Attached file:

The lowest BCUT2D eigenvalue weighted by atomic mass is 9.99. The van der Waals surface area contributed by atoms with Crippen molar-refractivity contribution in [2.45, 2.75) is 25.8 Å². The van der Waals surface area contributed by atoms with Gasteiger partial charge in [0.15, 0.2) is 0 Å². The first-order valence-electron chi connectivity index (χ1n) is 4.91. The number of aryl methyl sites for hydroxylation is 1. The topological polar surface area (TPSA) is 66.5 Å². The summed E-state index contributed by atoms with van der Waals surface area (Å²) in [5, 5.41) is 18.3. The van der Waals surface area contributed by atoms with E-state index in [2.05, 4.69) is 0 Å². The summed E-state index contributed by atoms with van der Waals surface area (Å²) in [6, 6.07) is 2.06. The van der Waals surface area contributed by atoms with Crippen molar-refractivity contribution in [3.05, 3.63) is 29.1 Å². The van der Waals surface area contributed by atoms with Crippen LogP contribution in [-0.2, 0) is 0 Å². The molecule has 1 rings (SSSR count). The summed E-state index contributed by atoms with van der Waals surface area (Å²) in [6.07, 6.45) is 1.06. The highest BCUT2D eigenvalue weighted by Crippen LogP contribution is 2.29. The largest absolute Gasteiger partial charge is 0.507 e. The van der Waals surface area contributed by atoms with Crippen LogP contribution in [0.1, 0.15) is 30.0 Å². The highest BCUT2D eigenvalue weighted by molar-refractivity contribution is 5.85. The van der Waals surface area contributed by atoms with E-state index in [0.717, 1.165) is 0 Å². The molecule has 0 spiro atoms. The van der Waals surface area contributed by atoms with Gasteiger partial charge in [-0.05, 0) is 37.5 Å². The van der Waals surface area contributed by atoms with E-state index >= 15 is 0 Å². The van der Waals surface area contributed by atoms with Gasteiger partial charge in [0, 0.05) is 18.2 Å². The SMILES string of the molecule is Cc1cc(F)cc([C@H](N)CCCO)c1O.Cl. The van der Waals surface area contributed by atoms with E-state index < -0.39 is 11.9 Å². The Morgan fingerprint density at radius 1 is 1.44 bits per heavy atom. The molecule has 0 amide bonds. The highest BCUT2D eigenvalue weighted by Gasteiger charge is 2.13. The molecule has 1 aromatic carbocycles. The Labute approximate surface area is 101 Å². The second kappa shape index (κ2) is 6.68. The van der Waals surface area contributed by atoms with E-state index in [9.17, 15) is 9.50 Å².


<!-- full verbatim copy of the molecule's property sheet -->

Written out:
The lowest BCUT2D eigenvalue weighted by atomic mass is 9.99. The van der Waals surface area contributed by atoms with Crippen molar-refractivity contribution in [2.45, 2.75) is 25.8 Å². The van der Waals surface area contributed by atoms with Gasteiger partial charge in [0.15, 0.2) is 0 Å². The first-order valence-electron chi connectivity index (χ1n) is 4.91. The number of aryl methyl sites for hydroxylation is 1. The topological polar surface area (TPSA) is 66.5 Å². The summed E-state index contributed by atoms with van der Waals surface area (Å²) in [5, 5.41) is 18.3. The van der Waals surface area contributed by atoms with E-state index in [2.05, 4.69) is 0 Å². The summed E-state index contributed by atoms with van der Waals surface area (Å²) in [6, 6.07) is 2.06. The van der Waals surface area contributed by atoms with Crippen molar-refractivity contribution in [3.05, 3.63) is 29.1 Å². The van der Waals surface area contributed by atoms with Crippen LogP contribution in [-0.2, 0) is 0 Å². The molecule has 1 rings (SSSR count). The summed E-state index contributed by atoms with van der Waals surface area (Å²) in [6.07, 6.45) is 1.06. The highest BCUT2D eigenvalue weighted by Crippen LogP contribution is 2.29. The largest absolute Gasteiger partial charge is 0.507 e. The van der Waals surface area contributed by atoms with Crippen LogP contribution in [0.1, 0.15) is 30.0 Å². The highest BCUT2D eigenvalue weighted by molar-refractivity contribution is 5.85. The van der Waals surface area contributed by atoms with E-state index in [0.717, 1.165) is 0 Å². The molecule has 0 spiro atoms. The van der Waals surface area contributed by atoms with Gasteiger partial charge in [-0.05, 0) is 37.5 Å². The van der Waals surface area contributed by atoms with E-state index >= 15 is 0 Å². The van der Waals surface area contributed by atoms with Gasteiger partial charge in [0, 0.05) is 18.2 Å². The SMILES string of the molecule is Cc1cc(F)cc([C@H](N)CCCO)c1O.Cl. The van der Waals surface area contributed by atoms with E-state index < -0.39 is 11.9 Å². The Morgan fingerprint density at radius 1 is 1.44 bits per heavy atom. The molecule has 0 amide bonds. The highest BCUT2D eigenvalue weighted by Gasteiger charge is 2.13. The molecule has 1 aromatic carbocycles. The Labute approximate surface area is 101 Å². The second kappa shape index (κ2) is 6.68. The van der Waals surface area contributed by atoms with E-state index in [9.17, 15) is 9.50 Å².